It is expected that for the most part, only one (1) abstract will be submitted per person for consideration by the Conference. However, under no circumstances should there be more than two (2) abstracts bearing the name of the same applicant either individually or as part of any group of authors. Please note also that the same abstract or another version with minor variations in title or content must not be submitted to other Sections or Working Groups of the Association for consideration, after an initial submission. Such submissions will be deemed to be in breach of the conference guidelines and will be automatically rejected by the Open Conference System, by the relevant Head or by the Conference Programme Reviewer. Such applicants risk being removed entirely from the conference programme.

Upon submission of an abstract, you will be asked to confirm that your submission is original and that it has not been previously published in the form presented. You will also be given an opportunity to declare if your submission is currently before another conference for consideration. Prior to the conference, it is expected that a completed paper will be submitted to Section, Working Group, Session Chairs, and/or Discussants.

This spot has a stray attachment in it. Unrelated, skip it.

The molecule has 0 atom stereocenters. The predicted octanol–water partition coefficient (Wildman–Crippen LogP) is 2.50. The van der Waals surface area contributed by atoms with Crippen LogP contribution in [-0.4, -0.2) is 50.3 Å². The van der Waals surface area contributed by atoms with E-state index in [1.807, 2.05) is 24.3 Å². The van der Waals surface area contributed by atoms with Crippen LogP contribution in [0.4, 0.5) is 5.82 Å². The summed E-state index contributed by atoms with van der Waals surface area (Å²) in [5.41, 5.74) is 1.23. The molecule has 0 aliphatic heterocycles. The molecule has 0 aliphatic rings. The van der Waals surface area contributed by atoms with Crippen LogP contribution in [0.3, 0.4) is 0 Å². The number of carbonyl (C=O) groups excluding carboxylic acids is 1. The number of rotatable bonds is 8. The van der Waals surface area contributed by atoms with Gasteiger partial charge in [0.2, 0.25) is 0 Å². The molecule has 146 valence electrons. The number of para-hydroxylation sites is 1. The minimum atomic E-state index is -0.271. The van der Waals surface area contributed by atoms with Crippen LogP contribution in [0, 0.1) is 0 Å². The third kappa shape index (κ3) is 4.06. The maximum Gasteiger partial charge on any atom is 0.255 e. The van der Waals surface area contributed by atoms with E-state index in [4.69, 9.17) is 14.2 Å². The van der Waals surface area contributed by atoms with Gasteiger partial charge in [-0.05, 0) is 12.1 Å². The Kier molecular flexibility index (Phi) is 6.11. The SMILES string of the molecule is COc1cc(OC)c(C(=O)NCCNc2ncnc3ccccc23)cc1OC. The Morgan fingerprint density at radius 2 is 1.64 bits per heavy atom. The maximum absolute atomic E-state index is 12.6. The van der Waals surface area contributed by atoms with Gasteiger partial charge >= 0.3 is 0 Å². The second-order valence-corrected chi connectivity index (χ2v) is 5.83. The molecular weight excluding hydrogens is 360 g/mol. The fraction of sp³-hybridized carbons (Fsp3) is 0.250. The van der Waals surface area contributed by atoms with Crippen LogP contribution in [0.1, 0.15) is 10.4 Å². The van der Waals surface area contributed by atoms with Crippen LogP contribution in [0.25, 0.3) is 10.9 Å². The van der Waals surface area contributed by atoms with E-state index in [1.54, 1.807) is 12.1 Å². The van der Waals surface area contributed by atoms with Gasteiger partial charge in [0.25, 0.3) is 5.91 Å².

We will accept abstracts and presentations in English and Spanish.

Criteria for Evaluation

Submitted abstracts will generally be evaluated on the basis of:

  1. theoretical contribution
  2. methods
  3. quality of writing
  4. literature review
  5. relevance of the submission to the work of the Section or Working Group